By Liz Crudgington
Julie Miller decided she wanted to be a nurse at the age of just three.
Now 67, she has officially retired from her role as deputy ward manager of Birchington ward at the Queen Elizabeth The Queen Mother Hospital in Margate – but returned as pre-assessment sister for two days a week.
Julie has been part of the gynaecological and gynaeoncology ward team since it opened more than 20 years ago, and has worked at the QEQM since 1978 when she began her training as a midwife, after qualifying as a nurse in Wolverhampton.
After almost 50 years dedicated to caring for others, Julie is in no immediate rush to hang up her uniform, although she is looking forward to having more time to spend with her children and grandchildren.
She said: “After working for 48 years as a nurse, I think just stopping would not be good for me, and I would definitely miss the team and the patients.
“Gynae patients are very special, with very special needs, and they need nurses who understand that.
“A lot of them are having a hysterectomy and are frightened; they have a real emotional attachment to their uterus, and it has an impact on their sexuality, their wellbeing and their mental health when they face losing it, especially younger women.
“You need to be comfortable discussing it with them, and giving them permission to talk about how they feel and to ask questions about their sex life and anything else.
“There are some people who stay with you, and several who have made a great impact on me. Having known them and nursed them has made me a better person because of what they have been through and the way they have faced their challenges.”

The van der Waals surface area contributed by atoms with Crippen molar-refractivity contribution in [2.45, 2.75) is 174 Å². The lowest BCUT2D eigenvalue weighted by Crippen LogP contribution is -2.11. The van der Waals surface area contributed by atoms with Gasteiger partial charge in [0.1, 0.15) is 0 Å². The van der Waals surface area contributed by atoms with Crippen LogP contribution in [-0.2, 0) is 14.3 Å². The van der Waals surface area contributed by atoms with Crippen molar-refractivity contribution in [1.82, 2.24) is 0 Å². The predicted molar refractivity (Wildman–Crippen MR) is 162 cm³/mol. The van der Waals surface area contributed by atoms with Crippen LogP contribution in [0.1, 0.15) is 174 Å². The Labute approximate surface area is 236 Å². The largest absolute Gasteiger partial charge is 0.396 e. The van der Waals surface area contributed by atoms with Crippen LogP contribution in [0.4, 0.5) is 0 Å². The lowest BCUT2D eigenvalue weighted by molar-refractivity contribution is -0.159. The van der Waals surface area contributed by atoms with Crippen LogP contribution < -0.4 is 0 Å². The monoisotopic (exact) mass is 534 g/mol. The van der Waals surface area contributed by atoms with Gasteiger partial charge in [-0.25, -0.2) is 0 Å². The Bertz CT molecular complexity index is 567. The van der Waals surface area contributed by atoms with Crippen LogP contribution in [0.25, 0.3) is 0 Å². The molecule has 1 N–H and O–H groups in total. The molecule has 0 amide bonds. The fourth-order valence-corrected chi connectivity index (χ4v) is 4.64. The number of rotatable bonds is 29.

Changes through the years
Julie has seen many changes throughout her career, from the introduction of computers to replace hand-written notes, to the reconfiguration of wards from one long room to separate bays.
Training has also changed, with student nurses in the 1970s needing to be single and ‘of good moral character’.
Julie said: “I started my training in 1974 and as part of our induction we were told the best form of contraception was to say no.
“If you did get pregnant, you were off the course – there was no option to defer and return.
“We had to live in for the first 18 months, ideally for all three years, and there was a strict hierarchy on the wards, even among the students, with the senior students teaching the level below them and so on.”
After qualifying, Julie worked on an orthopaedic ward and wanted to do further training in that area but the course was full, so she chose midwifery and moved to Kent, where she has stayed ever since.
As a midwife, she covered community, the wards, and the antenatal clinic, caring for hundreds of families over the years.
She said: “We had a wonderful antenatal clinic sister who was really forward-thinking, and the clinic was amazing. We were one of the first units in the UK to offer exercise to music and dance classes for pregnant women.
“First-time mums stayed in hospital for seven days, and we visited new parents at home every day for 10 days, which is very different to now.
“Back then, I don’t think anyone could have foreseen the technological advances that were coming – it has completely transformed the NHS.”
Julie made the switch to Birchington ward when it opened in 2001, and has never looked back.
She said: “It has always been a really lovely team here, right from when we opened the ward. Everyone is very supportive of each other, and prepared to help out, and everyone, no matter what their role or grade, is invited on nights out and to barbecues and other social events.
“We always include the housekeepers and domestic staff as they are part of the team. None of us can do our job without everyone else.
“I wanted to stay on to continue supporting the team – but I definitely won’t be here when I’m 70!”